Locke. The root of these evils, you well know, was false religion : but you struck at the true. Heaven and hell are not more different, than the system of faith I defended, and that which produced the horrours of which you speak. Why would you so fallaciously confound them together in some of your writings, that it requires much more judgment, and a more diligent attention, than ordinary readers have, to separate them again, and to make the proper distinctions ? This, indeed, is the great art of the most celebrated free. thinkers. They recommend themselves to warm and ingenuous minds, by lively strokes of wit, and by arguments really strong, against superstition, enthusiasm, and priestcraft. But, at the same time, they insidiously throw the colours of these upon the fair face of true religion; and dress her out in their garb, with a malignant intention to render her odious or despicable, to those who have not penetration enough to discern the impious fraud. Some of them may have thus deceived themselves, as well as others. Yet it is certain, no book that ever was written by the most acute of these gentlemen, is so repugnant to priestcraft, to spiritual tyranny, to all absurd superstitions, to all that can tend to disturb or injure society, as that gospel they so much affect to despise.
Bayle. Mankind are so made, that, when they have been over-heated, they cannot be brought to a proper temper again, till they have been overcooled. My scepticism might be necessary, to abate the fever and frenzy of false religion.
Locke. A wise prescription, indeed, to bring on a paralytical state of the mind, (for such a scepticism as yours is a palsy, which deprives the mind of all vigour, and deadens its natural and vital powers,) in order to take off a fever, which temperance, and the milk of the evangelical doctrines, would probably cure?
Bayle. I acknowledge that those medicines have a great power. But few doctors apply them untainted with the mixture of some harsher drugs, or some unsafe and ridiculous nostrums of their own.
Locke. What you now say is too true.-God has given us a most excellent physic for the soul, in all its diseases; but bad and interested physicians, or ignorant and conceited quacks, administer it so ill to the rest of mankind, that much of the benefit of it is unhappily lost.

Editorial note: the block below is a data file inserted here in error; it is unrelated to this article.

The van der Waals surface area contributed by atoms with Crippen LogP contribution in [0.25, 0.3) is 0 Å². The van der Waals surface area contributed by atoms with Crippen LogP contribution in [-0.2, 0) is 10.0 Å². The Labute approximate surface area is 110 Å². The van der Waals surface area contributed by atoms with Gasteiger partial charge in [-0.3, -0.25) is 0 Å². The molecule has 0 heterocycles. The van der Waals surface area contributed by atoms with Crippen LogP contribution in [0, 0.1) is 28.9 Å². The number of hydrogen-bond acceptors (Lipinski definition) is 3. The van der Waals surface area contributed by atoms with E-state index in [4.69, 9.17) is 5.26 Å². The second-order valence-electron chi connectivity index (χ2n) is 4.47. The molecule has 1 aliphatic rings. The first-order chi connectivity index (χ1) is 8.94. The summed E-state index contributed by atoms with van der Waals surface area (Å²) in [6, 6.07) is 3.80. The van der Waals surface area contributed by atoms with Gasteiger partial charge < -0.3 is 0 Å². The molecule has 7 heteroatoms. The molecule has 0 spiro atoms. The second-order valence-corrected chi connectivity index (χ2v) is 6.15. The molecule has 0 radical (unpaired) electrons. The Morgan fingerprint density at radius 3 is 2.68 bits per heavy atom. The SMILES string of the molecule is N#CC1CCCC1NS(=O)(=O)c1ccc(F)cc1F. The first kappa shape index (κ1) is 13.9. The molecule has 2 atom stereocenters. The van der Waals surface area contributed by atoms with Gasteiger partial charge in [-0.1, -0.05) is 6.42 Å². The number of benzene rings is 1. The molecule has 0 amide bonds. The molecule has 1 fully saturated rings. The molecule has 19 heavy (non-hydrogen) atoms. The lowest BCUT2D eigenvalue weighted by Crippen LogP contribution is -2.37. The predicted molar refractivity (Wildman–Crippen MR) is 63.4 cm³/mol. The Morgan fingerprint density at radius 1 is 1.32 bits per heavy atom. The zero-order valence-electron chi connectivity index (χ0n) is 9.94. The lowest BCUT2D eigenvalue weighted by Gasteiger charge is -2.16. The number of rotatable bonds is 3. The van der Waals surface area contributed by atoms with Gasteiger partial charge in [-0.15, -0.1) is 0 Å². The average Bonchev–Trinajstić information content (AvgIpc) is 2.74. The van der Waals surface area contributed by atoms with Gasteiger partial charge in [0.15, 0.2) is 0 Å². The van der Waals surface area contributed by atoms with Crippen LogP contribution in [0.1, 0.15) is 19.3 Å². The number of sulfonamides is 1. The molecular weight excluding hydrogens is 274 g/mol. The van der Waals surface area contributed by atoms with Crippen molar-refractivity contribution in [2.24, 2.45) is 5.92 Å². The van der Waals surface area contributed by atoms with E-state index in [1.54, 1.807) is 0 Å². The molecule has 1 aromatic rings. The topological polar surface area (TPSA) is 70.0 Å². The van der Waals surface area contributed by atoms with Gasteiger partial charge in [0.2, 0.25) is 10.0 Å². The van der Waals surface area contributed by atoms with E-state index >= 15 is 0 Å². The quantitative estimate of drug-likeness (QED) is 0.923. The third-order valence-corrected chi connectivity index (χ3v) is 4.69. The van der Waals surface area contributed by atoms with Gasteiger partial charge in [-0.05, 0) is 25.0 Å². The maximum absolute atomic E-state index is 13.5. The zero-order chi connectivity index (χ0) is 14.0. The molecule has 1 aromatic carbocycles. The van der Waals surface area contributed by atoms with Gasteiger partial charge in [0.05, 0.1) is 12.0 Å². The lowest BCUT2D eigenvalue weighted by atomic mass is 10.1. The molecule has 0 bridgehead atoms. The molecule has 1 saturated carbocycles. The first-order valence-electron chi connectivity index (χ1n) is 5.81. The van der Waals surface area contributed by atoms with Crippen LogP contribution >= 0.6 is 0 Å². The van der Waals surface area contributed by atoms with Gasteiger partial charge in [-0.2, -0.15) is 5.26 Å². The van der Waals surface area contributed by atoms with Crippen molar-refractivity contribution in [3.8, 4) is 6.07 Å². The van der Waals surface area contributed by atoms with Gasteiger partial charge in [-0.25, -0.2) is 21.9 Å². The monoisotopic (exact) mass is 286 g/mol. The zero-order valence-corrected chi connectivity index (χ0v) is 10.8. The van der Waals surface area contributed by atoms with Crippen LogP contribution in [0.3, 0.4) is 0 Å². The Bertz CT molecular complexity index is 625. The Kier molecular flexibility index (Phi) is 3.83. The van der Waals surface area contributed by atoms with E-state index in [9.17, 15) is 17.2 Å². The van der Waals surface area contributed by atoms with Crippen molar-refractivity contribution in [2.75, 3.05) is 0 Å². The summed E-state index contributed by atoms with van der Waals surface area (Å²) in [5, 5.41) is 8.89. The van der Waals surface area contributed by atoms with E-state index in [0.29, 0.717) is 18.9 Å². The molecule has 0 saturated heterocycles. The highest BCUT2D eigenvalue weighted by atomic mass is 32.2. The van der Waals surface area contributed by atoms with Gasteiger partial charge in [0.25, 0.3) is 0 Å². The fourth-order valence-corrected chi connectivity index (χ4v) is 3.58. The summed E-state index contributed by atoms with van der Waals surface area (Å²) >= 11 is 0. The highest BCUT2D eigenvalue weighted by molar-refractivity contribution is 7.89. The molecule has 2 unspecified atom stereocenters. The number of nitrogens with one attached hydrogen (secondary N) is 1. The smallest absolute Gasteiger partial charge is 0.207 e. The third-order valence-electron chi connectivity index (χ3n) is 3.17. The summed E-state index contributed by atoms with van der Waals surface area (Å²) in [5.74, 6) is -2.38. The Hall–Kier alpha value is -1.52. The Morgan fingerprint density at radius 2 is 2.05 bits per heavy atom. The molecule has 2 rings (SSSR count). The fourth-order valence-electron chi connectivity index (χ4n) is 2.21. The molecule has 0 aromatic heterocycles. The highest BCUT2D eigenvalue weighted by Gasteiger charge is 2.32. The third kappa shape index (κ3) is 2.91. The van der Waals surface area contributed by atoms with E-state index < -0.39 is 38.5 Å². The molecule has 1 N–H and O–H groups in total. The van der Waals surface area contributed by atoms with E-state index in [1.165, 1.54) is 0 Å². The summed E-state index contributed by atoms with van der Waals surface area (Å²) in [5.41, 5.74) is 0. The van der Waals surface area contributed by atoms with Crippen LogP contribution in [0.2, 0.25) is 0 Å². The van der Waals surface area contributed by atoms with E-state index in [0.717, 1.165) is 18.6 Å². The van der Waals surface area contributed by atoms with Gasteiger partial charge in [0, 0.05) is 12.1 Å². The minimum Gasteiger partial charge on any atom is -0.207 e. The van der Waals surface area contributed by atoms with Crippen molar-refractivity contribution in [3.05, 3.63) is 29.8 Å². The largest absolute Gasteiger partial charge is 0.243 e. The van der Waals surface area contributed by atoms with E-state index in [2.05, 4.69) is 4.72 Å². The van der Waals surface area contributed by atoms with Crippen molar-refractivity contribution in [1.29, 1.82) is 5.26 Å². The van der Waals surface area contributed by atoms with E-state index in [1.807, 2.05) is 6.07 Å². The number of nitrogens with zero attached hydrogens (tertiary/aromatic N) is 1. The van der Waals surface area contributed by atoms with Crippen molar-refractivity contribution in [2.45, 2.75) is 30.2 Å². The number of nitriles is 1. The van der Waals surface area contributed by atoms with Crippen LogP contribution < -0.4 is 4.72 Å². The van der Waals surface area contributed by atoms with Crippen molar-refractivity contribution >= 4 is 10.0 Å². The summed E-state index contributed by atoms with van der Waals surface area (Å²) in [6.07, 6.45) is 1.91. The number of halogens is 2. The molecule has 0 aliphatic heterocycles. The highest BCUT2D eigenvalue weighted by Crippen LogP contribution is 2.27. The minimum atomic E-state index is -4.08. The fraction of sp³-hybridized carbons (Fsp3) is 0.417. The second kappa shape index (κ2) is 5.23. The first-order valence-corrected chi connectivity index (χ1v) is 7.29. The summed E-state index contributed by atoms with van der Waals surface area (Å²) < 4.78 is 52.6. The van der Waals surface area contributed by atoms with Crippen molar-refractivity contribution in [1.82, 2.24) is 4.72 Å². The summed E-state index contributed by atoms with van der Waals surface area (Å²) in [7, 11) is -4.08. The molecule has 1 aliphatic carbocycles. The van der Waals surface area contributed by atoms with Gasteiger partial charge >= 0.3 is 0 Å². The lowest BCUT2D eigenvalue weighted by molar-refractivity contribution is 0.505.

THE FAILINGS OF MEN SHOULD EXCITE COM
PASSION RATHER THAN RIDICULE.
DEMOCRITUS AND HERACLITUS.
Dem. I FIND it impossible to reconcile myself to a melancholy philosophy.
Her. And I am equally unable to approve of that vain philosophy, which teaches men to depise and ridicule one another. To a wise and feeling mind, the world appears in a wretched and painful light.
Dem. Thou art too much affected with the state of things; and this is a source of misery to thee.
Her. And I think thou art too little moved by it. Thy mirth and ridicule bespeak the buffoon, rather than the pbilosopher. Does it not excite thy compassion, to see mankind so frail, so blind, so far departed from the rules of virtue?
Dem. I am excited to laughter, when I see so much impertinence and folly.
Her. And yet, after all, they, who are the objects of thy ridicule, include, not only mankind in general, but the persons with whom thou' livest, thy friends, thy family, nay even thyself.
Dem. I care very little for all the silly persons I meet with ; and think I am justifiable in diverting myself with their folly.
Her. If they are weak and foolish, it marks neither wisdom nor humanity, to insult rather than pity them. But is it certain, that thou art not as extravagant as they are?
Dem. I presume that I am not; since, in every point, my sentiments are the very reverse of theirs.
Her. There are follies of different kinds. By constantly amusing thyself with the errours and misconduct of others, thou mayst render thyzelf equally ridiculous and culpable.
Dem. Thou art at liberty to indulge such sen. timents; and to weep over me too, if thou hast any tears to spare. For my part, I cannot refrain from pleasing myself with the levities and ill conduct of the world about me. Are not all men fuolish, or irregular in their lives?